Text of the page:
Next page . . . . Previous page . . . . Speeches . . . . Contents . . . . Sittings . . . . Search

Legislative Assembly for the ACT: 2002 Week 14 Hansard (11 December) . . Page.. 4331..

MS TUCKER (continuing):

(i) the forced transfer to Pacific nations (so called Pacific Solution) or other offshore or remote locations;

(j) the excision of areas from the 'Australian Migration Zone';

(k) the lack of appeal rights on refugee decisions in the courts.

(2) (a) developing a strategy which would enable the ACT to provide support for asylum seekers which does not involve detention;

(b) bringing this strategy to the Assembly by first sitting week of 2003 for debate and if the Assembly supports the strategy;

(c) forwarding it to the federal government as a proposal for action.

(3) supporting the Refugee Council of Australia's initiative of 'Refugee Welcome Zones' and establish the ACT as such a zone.

I put this motion today-the day after Human Rights Day, a day in a week in which we have seen increased national debate as federal Labor decides on its policy on refugees and a week in which Carmen Lawrence has challenged the Labor Party to put principles back into its thinking and heart back into its politics-in the hope that, at least in this Assembly, we will see courage and leadership demonstrated by the majority of politicians. This motion gives members of this place an opportunity to reflect on Australia's current performance on human rights, with particular regard to the treatment of asylum seekers.

Recently, I spent an afternoon in Villawood Detention Centre, where I spoke at length with a number of detainees and also with people who visit the detention centres and support the detainees. These people include church groups of various denominations and many ordinary people who live in Sydney.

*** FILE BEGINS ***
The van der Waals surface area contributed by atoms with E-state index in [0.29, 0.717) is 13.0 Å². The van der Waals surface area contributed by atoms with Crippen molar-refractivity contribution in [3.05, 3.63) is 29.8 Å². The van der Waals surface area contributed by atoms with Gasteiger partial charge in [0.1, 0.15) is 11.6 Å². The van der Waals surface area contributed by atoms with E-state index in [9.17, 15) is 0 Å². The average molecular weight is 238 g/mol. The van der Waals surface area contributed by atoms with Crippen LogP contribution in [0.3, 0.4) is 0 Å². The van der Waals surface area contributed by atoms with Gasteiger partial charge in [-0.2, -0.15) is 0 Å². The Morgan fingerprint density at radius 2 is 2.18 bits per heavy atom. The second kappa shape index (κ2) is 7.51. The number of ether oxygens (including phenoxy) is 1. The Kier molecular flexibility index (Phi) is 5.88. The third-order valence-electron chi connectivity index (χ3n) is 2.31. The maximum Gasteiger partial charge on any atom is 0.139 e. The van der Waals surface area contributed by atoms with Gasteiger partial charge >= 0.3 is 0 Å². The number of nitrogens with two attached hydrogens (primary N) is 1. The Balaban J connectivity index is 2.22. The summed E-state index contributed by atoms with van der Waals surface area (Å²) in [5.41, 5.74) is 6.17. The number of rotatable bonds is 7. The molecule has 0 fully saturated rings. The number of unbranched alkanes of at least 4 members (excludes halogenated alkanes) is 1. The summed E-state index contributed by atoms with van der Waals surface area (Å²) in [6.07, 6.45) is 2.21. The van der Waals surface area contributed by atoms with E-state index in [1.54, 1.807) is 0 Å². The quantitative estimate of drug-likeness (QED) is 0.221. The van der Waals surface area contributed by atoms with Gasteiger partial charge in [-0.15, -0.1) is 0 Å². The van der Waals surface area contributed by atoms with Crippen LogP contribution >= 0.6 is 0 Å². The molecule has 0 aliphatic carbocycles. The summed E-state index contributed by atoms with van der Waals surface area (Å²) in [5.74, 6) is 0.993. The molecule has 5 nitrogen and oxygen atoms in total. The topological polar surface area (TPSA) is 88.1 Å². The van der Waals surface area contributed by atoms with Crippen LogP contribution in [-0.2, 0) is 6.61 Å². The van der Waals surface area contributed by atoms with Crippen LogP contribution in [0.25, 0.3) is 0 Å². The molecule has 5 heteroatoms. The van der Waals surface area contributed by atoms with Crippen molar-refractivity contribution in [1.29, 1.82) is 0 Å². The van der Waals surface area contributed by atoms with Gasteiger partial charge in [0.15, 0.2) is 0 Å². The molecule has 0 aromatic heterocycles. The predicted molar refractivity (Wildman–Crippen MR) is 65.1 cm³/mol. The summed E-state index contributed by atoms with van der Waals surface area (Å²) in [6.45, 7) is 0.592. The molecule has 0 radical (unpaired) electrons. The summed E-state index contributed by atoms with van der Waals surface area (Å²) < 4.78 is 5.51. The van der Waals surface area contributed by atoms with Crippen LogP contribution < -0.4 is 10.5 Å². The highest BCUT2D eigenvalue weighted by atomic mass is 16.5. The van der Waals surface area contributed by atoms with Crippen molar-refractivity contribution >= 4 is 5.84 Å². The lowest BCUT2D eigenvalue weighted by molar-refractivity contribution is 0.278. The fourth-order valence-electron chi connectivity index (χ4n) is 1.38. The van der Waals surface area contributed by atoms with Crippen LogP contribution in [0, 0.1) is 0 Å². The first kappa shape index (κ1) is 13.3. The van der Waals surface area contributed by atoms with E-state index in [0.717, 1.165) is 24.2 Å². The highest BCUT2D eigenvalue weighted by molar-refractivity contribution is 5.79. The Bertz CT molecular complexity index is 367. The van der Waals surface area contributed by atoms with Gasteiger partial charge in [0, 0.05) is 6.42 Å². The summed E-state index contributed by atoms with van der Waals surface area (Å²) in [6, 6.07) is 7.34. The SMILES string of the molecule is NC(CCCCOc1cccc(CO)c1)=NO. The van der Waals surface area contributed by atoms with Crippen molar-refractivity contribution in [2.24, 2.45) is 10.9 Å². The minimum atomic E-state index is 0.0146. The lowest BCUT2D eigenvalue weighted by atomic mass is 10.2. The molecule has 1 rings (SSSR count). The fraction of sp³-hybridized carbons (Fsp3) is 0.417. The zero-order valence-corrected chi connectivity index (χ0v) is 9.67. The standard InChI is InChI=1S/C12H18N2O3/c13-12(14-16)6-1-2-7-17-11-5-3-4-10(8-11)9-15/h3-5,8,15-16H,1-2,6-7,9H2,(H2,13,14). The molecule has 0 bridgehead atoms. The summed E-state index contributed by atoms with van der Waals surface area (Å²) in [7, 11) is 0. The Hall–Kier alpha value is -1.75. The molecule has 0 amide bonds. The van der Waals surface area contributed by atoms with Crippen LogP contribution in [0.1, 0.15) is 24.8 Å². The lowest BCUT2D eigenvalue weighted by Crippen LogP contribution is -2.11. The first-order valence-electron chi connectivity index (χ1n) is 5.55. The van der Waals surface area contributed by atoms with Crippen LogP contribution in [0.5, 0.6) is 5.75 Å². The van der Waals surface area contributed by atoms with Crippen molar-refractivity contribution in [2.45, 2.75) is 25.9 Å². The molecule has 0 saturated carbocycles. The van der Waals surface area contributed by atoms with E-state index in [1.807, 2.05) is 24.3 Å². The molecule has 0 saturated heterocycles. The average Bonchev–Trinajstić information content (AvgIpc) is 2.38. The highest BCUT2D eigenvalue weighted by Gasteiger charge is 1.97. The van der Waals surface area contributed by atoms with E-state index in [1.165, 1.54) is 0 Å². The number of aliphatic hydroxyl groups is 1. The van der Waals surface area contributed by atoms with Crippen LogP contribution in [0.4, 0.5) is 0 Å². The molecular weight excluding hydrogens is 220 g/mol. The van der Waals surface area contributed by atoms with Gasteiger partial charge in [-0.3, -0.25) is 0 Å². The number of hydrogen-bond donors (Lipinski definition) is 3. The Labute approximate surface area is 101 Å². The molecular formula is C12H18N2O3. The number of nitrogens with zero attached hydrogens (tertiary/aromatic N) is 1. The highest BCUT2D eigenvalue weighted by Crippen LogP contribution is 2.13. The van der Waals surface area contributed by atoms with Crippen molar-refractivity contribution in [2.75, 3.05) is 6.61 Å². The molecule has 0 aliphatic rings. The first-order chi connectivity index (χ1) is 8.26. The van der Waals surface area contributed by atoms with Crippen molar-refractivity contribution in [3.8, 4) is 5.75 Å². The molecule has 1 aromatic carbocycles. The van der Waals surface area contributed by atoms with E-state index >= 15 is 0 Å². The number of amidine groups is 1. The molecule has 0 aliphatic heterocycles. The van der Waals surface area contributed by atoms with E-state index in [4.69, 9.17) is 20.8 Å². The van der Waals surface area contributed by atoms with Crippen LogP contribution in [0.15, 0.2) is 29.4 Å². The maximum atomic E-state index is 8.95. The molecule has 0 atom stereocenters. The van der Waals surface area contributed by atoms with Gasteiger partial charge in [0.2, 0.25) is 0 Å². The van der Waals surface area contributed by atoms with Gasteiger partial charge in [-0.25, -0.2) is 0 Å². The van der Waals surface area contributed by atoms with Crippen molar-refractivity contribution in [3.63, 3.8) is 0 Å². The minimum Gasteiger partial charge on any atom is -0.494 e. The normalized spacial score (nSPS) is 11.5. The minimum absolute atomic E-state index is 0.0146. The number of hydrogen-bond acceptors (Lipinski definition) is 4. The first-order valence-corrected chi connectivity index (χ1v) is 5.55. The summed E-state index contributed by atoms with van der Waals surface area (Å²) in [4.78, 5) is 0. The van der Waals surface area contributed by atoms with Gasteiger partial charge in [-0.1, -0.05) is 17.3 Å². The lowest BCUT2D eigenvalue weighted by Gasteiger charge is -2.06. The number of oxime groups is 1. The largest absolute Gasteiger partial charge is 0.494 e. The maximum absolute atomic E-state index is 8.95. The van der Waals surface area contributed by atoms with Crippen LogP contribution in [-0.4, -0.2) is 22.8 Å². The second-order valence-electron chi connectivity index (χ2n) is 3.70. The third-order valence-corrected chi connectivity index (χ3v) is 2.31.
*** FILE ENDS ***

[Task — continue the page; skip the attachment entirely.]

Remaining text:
This visit to Villawood has had a very big impact on me. Often, the first image I have in my mind when I wake in the morning is of the sharp ugliness of the razor wire keeping families enclosed like animals in an ugly zoo, the looks on the faces of the people as they told me their dreadful stories, the shame I felt as I waved goodbye through the wire and the shame I feel as an Australian that it has come to this-that we leave people in these hellholes for years, that we let children go through birthdays in captivity, that we deny basic legal rights of appeal and that we send people seeking protection back into the danger they fled.

I know that this will change eventually. I know that many Australians are changing their views, rejecting the government's attempts to defend the morally indefensible. They are seeing through the corruption of political language, recognising that a broken child who attempts suicide is more than an adverse impact, that people fleeing for their lives are not queuejumpers, that there is a difference between an illegal immigrant and an asylum seeker, that people who go on hunger strikes are not behaving inappropriately, rather they are acting out of indescribable despair, and that people fleeing terror are not terrorists.

This motion has three parts. The first part calls on the ACT government to clearly state the need for Australia to adopt a humanitarian approach to people fleeing persecution by writing to the federal government requesting it to urgently review its policy on asylum seekers, specifically addressing the need to abide by the refugee convention which gives every asylum seeker basic rights as enjoyed by legal residents.

Next page . . . . Previous page. . . . Speeches . . . . Contents . . . . Sittings . . . . Search